relevant to the Grievances. All of the witnesses, and in particular the Grievor, have testified in detail  
regarding the Grievor’s Complaints, and how they pertain to the Grievances. On many occasions, the  
Grievor has read her Complaints verbatim in support of her testimony and her positions.  
[26]  
The Complaints are numerous, and the allegations the Grievor makes in them are lengthy. It is not  
necessary to provide a detailed account of all of them. Rather, the following summary is sufficient to assess  
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the relevance of the Complaints to the motion to dismiss. The following forty of the Grievor’s Complaints  
can be grouped as follows [bolding added]:  
a)  
b)  
Three complaints against Kimberlee Ramsunder (a co-worker) regarding disputes over linen  
changes and an issue with a resident in Oct, Nov. and Dec. 2018.  
Four complaints against Jessica White (a member of management) and Kim Jimmo-Shields  
(the Executive Director) regarding adjusting the Grievor’s schedule and a meeting held at the  
end of the Grievor’s shift on March 7, 2019.  
c)  
d)  
Five complaints against Jessica White and Kim Jimmo-Shields regarding a meeting held on  
March 14 to discuss the events of March 7, 2019.  
Ten complaints, from March to June, 2019, against Delores Twaites, Evette, Shereen Davis,  
Anita and Kimberlee Ramsunder (all are co-workers) and Kim Jimmo-Shields, Joy Frani (a  
member of management) and David Stein (the current Executive Director) regarding arguments  
between the Grievor and these employees, and Ms. Jimmo-Shields’, Ms. Frani’s and Mr.  
Stein’s failure to respond to her Complaint, to her satisfaction. The Grievor stated that she left  
work to avoid what she described as “bullying and harassment” by her co-workers.  
e)  
f)  
Two complaints against Jessica White and Kim Jimmo-Shields for their failure to act in a  
timely manner to one of her Complaints in March 12, 2019.  
Two complaints against Jessica White because Ms. White requested that meetings be held with  
another Manager present, and because Ms. White posted a Memo in a public place on March  
14, 2019. The Grievor objected to the posting.  
g)  
h)  
i)  
Eight complaints against Jessica White and Kim Jimmo-Shields regarding their request for  
medical information pertaining to the Grievor’s physical and mental fitness to work.  
Two complaints against David Stein and Cindy Jones (a member of management) for placing  
the Grievor on modified duties in July, 2019.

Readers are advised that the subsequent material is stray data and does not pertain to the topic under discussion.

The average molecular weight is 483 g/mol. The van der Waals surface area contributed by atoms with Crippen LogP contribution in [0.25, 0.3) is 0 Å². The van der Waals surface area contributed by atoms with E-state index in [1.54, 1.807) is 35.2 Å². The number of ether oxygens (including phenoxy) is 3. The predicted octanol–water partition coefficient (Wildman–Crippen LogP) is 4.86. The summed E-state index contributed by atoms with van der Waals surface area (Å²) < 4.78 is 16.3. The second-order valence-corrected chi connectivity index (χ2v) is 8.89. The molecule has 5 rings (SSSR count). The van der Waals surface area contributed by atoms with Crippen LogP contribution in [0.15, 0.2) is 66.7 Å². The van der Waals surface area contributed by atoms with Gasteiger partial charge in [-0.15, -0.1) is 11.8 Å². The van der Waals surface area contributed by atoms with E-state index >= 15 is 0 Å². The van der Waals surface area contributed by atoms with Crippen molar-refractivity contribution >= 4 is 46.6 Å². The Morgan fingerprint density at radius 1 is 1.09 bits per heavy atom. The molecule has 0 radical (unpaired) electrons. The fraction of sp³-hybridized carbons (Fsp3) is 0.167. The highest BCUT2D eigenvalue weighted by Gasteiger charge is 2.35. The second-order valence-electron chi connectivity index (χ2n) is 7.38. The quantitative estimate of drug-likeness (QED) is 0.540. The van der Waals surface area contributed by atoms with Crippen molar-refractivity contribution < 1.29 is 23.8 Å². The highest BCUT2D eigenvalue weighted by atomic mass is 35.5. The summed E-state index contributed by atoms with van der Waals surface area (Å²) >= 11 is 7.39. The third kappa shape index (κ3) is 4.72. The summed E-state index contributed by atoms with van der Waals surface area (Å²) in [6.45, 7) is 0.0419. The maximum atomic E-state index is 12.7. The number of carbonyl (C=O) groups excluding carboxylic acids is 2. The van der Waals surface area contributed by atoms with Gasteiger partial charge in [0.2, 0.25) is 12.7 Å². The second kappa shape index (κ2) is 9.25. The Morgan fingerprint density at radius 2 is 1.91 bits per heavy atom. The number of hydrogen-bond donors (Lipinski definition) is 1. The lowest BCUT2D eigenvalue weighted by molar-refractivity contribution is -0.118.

Four complaints against employees of Abbeylawn while acting in their role as Union  
Representatives and attempting to represent the Grievor throughout 2019.  
[27]  
The Grievor alleged, in her numerous Complaints, that the “bullying and harassment” of her, by  
her co-workers and management, came in many forms, including: disrespectful, aggressive, and  
intimidating behaviour towards her; setting unrealistic goals; implementing a new floater routine; forcing  
her to stay late without pay; withholding information; forcing her to attend unpaid meetings; belittling,  
minimizing, and ignoring her concerns; lying to her; changing meeting topics; making inappropriate  
presumptions about her; targeting her in a public memo; forcing her to present false statements; isolating  
her; interfering with her duties; publicly complaining about her; permitting gossip; forcible confinement;  
scolding her; placing her on modified duties without her request; reprisal; discrimination; and failing to  
prevent the bullying and harassment of her.  
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[28]  
In considering the motion to dismiss, it is important to be aware of the allegations that have been  
made by the Grievor and the Employer regarding the Grievances and the Complaints. However, it is also  
important to be aware that these allegations have not yet been proven. Although six hearing days have been  
conducted so far, the hearing is still far from over. However, these allegations in the Grievances and the  
Complaints are still relevant to the issue of whether it is appropriate to dismiss the Grievances, due to the  
Grievor’s decision to not comply with the Production Order, because these allegations identify the facts  
and issues that are relevant in this case, and the facts and issues that the Employer must address.  
[29] In view of the Grievor’s allegations in the Grievances and her Complaints, the Grievor’s mental  
disposition has been an issue in the six arbitration hearing days so far. Generally, one issue has been whether  
the Grievor’s allegations are credible and reasonable, or whether the testimony of the people the Grievor is  
accusing of engaging in wrongdoing should instead be accepted. An issue that could be relevant to that is  
whether the Grievor has any mental disposition that could cause her perception of a situation, or her reaction  
to it, to be less than reasonable.  
[30]  
As such, questions have been asked regarding the Grievor’s perception of the situations she refers  
to in her Grievances and her Complaints, and her reaction to those situations that she is complaining of.  
The Employer has asked the Grievor whether she has any mental or other condition that would have caused  
her to perceive and react to those situations so strongly. Generally, the Grievor has testified that: her primary